Note to users. If you're seeing this message, it means that your browser cannot find this page's style/presentation instructions -- or possibly that you are using a browser that does not support current Web standards. Find out more about why this message is appearing, and what you can do to make your experience of our site the best it can be.


Logo for

Science 317 (5842): 1217-1220

Copyright © 2007 by the American Association for the Advancement of Science

Structure of a Tyrosine Phosphatase Adhesive Interaction Reveals a Spacer-Clamp Mechanism

A. Radu Aricescu,1* Christian Siebold,1* Kaushik Choudhuri,2 Veronica T. Chang,3 Weixian Lu,1 Simon J. Davis,3 P. Anton van der Merwe,2 E. Yvonne Jones1{dagger}

Abstract: Cell-cell contacts are fundamental to multicellular organisms and are subject to exquisite levels of control. Human RPTPµ is a type IIB receptor protein tyrosine phosphatase that both forms an adhesive contact itself and is involved in regulating adhesion by dephosphorylating components of cadherin-catenin complexes. Here we describe a 3.1 angstrom crystal structure of the RPTPµ ectodomain that forms a homophilic trans (antiparallel) dimer with an extended and rigid architecture, matching the dimensions of adherens junctions. Cell surface expression of deletion constructs induces intercellular spacings that correlate with the ectodomain length. These data suggest that the RPTPµ ectodomain acts as a distance gauge and plays a key regulatory function, locking the phosphatase to its appropriate functional location.

1 Cancer Research UK Receptor Structure Research Group, University of Oxford, Henry Wellcome Building of Genomic Medicine, Division of Structural Biology, Roosevelt Drive, Oxford OX3 7BN, UK.
2 Sir William Dunn School of Pathology, University of Oxford, South Parks Road, Oxford OX1 3RE, UK.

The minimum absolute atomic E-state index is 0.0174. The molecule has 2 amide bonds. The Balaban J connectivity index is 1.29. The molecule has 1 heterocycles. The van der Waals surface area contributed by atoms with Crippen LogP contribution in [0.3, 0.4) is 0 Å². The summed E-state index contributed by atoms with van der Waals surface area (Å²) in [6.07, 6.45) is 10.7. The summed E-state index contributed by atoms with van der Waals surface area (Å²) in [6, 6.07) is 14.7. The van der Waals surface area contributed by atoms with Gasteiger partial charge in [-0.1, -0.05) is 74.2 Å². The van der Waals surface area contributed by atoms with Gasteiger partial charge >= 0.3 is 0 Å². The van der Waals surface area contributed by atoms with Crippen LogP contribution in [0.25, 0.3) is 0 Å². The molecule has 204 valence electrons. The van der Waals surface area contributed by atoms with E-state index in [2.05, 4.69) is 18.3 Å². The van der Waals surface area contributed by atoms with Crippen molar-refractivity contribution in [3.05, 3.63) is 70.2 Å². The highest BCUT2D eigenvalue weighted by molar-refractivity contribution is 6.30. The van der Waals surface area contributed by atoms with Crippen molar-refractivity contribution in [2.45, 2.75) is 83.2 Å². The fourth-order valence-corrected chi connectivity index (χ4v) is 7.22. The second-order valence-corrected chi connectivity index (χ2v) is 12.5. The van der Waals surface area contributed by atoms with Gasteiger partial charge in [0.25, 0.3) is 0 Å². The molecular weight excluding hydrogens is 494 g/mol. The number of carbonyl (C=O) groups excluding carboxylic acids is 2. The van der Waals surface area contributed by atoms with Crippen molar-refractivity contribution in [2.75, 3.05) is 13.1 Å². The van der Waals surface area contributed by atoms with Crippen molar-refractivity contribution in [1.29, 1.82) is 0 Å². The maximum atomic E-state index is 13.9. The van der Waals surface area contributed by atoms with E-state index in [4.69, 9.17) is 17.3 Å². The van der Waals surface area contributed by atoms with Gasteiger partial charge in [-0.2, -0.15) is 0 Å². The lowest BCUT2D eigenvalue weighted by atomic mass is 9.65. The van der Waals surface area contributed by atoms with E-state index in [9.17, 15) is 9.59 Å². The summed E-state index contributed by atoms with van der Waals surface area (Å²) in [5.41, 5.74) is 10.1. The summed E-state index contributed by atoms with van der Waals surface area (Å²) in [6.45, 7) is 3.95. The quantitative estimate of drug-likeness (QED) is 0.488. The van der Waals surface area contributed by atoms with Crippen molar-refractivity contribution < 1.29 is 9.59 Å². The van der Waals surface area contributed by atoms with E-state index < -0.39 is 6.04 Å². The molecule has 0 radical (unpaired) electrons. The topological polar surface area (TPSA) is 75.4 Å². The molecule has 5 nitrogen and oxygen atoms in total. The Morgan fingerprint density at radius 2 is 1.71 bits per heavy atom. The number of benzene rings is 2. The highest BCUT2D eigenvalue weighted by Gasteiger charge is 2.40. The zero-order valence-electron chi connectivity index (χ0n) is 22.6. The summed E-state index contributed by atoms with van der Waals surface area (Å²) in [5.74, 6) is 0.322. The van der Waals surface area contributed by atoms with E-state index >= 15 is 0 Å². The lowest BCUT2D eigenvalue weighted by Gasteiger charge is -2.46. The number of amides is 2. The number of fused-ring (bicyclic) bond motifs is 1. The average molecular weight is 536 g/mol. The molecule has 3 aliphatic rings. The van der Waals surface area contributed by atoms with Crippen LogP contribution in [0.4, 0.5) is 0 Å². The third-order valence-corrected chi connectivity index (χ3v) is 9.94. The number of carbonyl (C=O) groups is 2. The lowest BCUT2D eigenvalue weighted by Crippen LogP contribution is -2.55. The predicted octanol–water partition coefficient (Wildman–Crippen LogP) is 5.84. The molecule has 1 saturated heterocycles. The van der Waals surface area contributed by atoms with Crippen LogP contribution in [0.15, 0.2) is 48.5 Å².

3 Weatherall Institute of Molecular Medicine, John Radcliffe Hospital, University of Oxford, Oxford OX3 9DS, UK.

* These authors contributed equally to this work.

{dagger} To whom correspondence should be addressed. E-mail: yvonne{at}

PTPs emerge as PIPs: protein tyrosine phosphatases with lipid-phosphatase activities in human disease.
R. Pulido, A. W. Stoker, and W. J. A. J. Hendriks (2013)
Hum. Mol. Genet. 22, R66-R76
   Abstract »    Full Text »    PDF »
Structural basis for angiopoietin-1-mediated signaling initiation.
X. Yu, T. C. M. Seegar, A. C. Dalton, D. Tzvetkova-Robev, Y. Goldgur, K. R. Rajashankar, D. B. Nikolov, and W. A. Barton (2013)
PNAS 110, 7205-7210
   Abstract »    Full Text »    PDF »
Structural basis for the sheddase function of human meprin {beta} metalloproteinase at the plasma membrane.
J. L. Arolas, C. Broder, T. Jefferson, T. Guevara, E. E. Sterchi, W. Bode, W. Stocker, C. Becker-Pauly, and F. X. Gomis-Ruth (2012)
PNAS 109, 16131-16136
   Abstract »    Full Text »    PDF »
Crystal structure of the Haemophilus influenzae Hap adhesin reveals an intercellular oligomerization mechanism for bacterial aggregation.
G. Meng, N. Spahich, R. Kenjale, G. Waksman, and J. W. St Geme III (2011)
EMBO J. 30, 3864-3874
   Abstract »    Full Text »    PDF »
Y. Xu, N. J. Kershaw, C. S. Luo, P. Soo, M. J. Pocock, P. E. Czabotar, D. J. Hilton, N. A. Nicola, T. P. J. Garrett, and J.-G. Zhang (2010)
J. Biol. Chem. 285, 21214-21218
   Abstract »    Full Text »    PDF »
The protein tyrosine phosphatases PTPRZ and PTPRG bind to distinct members of the contactin family of neural recognition molecules.
S. Bouyain and D. J. Watkins (2010)
PNAS 107, 2443-2448
   Abstract »    Full Text »    PDF »
Synapse formation regulated by protein tyrosine phosphatase receptor T through interaction with cell adhesion molecules and Fyn.
S.-H. Lim, S.-K. Kwon, M. K. Lee, J. Moon, D. G. Jeong, E. Park, S. J. Kim, B. C. Park, S. C. Lee, S.-E. Ryu, et al. (2009)
EMBO J. 28, 3564-3578
   Abstract »    Full Text »    PDF »
Matriptase-2 (TMPRSS6): a proteolytic regulator of iron homeostasis.
A. J. Ramsay, J. D. Hooper, A. R. Folgueras, G. Velasco, and C. Lopez-Otin (2009)
Haematologica 94, 840-849
   Abstract »    Full Text »    PDF »
Mutational Inactivation of PTPRD in Glioblastoma Multiforme and Malignant Melanoma.
D. A. Solomon, J.-S. Kim, J. C. Cronin, Z. Sibenaller, T. Ryken, S. A. Rosenberg, H. Ressom, W. Jean, D. Bigner, H. Yan, et al. (2008)
Cancer Res. 68, 10300-10306
   Abstract »    Full Text »    PDF »
Tumor-Derived Extracellular Mutations of PTPRT/PTP{rho} Are Defective in Cell Adhesion.
J. Yu, S. Becka, P. Zhang, X. Zhang, S. M. Brady-Kalnay, and Z. Wang (2008)
Mol. Cancer Res. 6, 1106-1113
   Abstract »    Full Text »    PDF »

To Advertise     Find Products

Science Signaling. ISSN 1937-9145 (online), 1945-0877 (print). Pre-2008: Science's STKE. ISSN 1525-8882